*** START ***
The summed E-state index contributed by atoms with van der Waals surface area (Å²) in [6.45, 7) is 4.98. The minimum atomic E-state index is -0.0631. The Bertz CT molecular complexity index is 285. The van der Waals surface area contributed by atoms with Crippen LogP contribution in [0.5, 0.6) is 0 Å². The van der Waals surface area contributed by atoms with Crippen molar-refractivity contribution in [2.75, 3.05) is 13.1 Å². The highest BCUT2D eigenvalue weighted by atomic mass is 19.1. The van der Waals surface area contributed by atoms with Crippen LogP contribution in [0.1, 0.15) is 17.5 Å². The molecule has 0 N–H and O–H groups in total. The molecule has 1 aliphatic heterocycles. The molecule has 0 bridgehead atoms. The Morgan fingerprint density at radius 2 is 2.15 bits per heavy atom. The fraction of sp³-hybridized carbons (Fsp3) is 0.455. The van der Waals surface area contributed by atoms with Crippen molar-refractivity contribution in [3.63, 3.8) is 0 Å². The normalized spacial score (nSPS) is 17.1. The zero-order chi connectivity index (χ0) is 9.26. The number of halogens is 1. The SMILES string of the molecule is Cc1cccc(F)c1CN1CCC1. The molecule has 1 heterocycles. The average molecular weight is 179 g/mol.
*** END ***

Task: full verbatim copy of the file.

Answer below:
The summed E-state index contributed by atoms with van der Waals surface area (Å²) in [6.45, 7) is 4.98. The minimum atomic E-state index is -0.0631. The Bertz CT molecular complexity index is 285. The van der Waals surface area contributed by atoms with Crippen LogP contribution in [0.5, 0.6) is 0 Å². The van der Waals surface area contributed by atoms with Crippen molar-refractivity contribution in [2.75, 3.05) is 13.1 Å². The highest BCUT2D eigenvalue weighted by atomic mass is 19.1. The van der Waals surface area contributed by atoms with Crippen LogP contribution in [0.1, 0.15) is 17.5 Å². The molecule has 0 N–H and O–H groups in total. The molecule has 1 aliphatic heterocycles. The molecule has 0 bridgehead atoms. The Morgan fingerprint density at radius 2 is 2.15 bits per heavy atom. The fraction of sp³-hybridized carbons (Fsp3) is 0.455. The van der Waals surface area contributed by atoms with Crippen molar-refractivity contribution in [3.63, 3.8) is 0 Å². The normalized spacial score (nSPS) is 17.1. The zero-order chi connectivity index (χ0) is 9.26. The number of halogens is 1. The SMILES string of the molecule is Cc1cccc(F)c1CN1CCC1. The molecule has 1 heterocycles. The average molecular weight is 179 g/mol.